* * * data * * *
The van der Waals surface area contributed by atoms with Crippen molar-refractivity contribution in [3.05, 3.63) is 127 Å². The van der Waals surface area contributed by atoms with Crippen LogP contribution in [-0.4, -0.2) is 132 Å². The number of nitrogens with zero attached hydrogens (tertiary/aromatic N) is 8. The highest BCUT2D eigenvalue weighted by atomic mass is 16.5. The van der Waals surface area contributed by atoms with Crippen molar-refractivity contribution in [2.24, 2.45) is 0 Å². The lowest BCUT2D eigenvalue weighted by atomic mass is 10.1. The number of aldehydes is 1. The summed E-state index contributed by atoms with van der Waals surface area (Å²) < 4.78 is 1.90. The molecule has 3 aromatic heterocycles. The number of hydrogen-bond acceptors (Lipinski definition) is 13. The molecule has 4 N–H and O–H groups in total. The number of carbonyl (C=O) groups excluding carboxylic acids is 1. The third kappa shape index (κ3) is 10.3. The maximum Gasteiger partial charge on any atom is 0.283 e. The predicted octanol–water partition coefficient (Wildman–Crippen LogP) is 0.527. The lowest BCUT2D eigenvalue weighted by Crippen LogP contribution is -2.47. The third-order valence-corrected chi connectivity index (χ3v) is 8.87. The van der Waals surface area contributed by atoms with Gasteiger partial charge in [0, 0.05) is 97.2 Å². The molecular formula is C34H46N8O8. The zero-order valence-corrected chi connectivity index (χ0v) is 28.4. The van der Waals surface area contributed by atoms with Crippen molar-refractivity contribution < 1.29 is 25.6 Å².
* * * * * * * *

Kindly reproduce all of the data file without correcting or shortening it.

The van der Waals surface area contributed by atoms with Crippen molar-refractivity contribution in [3.05, 3.63) is 127 Å². The van der Waals surface area contributed by atoms with Crippen LogP contribution in [-0.4, -0.2) is 132 Å². The number of nitrogens with zero attached hydrogens (tertiary/aromatic N) is 8. The highest BCUT2D eigenvalue weighted by atomic mass is 16.5. The van der Waals surface area contributed by atoms with Crippen molar-refractivity contribution in [2.24, 2.45) is 0 Å². The lowest BCUT2D eigenvalue weighted by atomic mass is 10.1. The number of aldehydes is 1. The summed E-state index contributed by atoms with van der Waals surface area (Å²) < 4.78 is 1.90. The molecule has 3 aromatic heterocycles. The number of hydrogen-bond acceptors (Lipinski definition) is 13. The molecule has 4 N–H and O–H groups in total. The number of carbonyl (C=O) groups excluding carboxylic acids is 1. The third kappa shape index (κ3) is 10.3. The maximum Gasteiger partial charge on any atom is 0.283 e. The predicted octanol–water partition coefficient (Wildman–Crippen LogP) is 0.527. The lowest BCUT2D eigenvalue weighted by Crippen LogP contribution is -2.47. The third-order valence-corrected chi connectivity index (χ3v) is 8.87. The van der Waals surface area contributed by atoms with Gasteiger partial charge in [0, 0.05) is 97.2 Å². The molecular formula is C34H46N8O8. The zero-order valence-corrected chi connectivity index (χ0v) is 28.4. The van der Waals surface area contributed by atoms with Crippen molar-refractivity contribution < 1.29 is 25.6 Å².